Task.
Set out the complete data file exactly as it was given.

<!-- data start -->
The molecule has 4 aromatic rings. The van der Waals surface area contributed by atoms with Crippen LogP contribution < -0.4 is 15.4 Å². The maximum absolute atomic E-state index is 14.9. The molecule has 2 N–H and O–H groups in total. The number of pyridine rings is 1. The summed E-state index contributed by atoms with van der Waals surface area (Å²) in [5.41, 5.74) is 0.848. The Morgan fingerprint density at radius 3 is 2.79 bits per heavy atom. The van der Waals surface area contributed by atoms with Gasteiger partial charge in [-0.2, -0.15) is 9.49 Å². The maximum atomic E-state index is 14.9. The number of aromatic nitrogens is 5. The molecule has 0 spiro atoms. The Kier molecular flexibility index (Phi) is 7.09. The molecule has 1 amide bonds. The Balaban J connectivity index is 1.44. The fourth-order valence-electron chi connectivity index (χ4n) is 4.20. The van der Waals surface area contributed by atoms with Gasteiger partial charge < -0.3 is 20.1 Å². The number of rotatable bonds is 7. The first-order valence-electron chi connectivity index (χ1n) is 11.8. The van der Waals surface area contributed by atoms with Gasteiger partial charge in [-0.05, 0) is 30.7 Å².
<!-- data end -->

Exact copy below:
The molecule has 4 aromatic rings. The van der Waals surface area contributed by atoms with Crippen LogP contribution < -0.4 is 15.4 Å². The maximum absolute atomic E-state index is 14.9. The molecule has 2 N–H and O–H groups in total. The number of pyridine rings is 1. The summed E-state index contributed by atoms with van der Waals surface area (Å²) in [5.41, 5.74) is 0.848. The Morgan fingerprint density at radius 3 is 2.79 bits per heavy atom. The van der Waals surface area contributed by atoms with Gasteiger partial charge in [-0.2, -0.15) is 9.49 Å². The maximum atomic E-state index is 14.9. The number of aromatic nitrogens is 5. The molecule has 0 spiro atoms. The Kier molecular flexibility index (Phi) is 7.09. The molecule has 1 amide bonds. The Balaban J connectivity index is 1.44. The fourth-order valence-electron chi connectivity index (χ4n) is 4.20. The van der Waals surface area contributed by atoms with Gasteiger partial charge < -0.3 is 20.1 Å². The number of rotatable bonds is 7. The first-order valence-electron chi connectivity index (χ1n) is 11.8. The van der Waals surface area contributed by atoms with Gasteiger partial charge in [-0.05, 0) is 30.7 Å².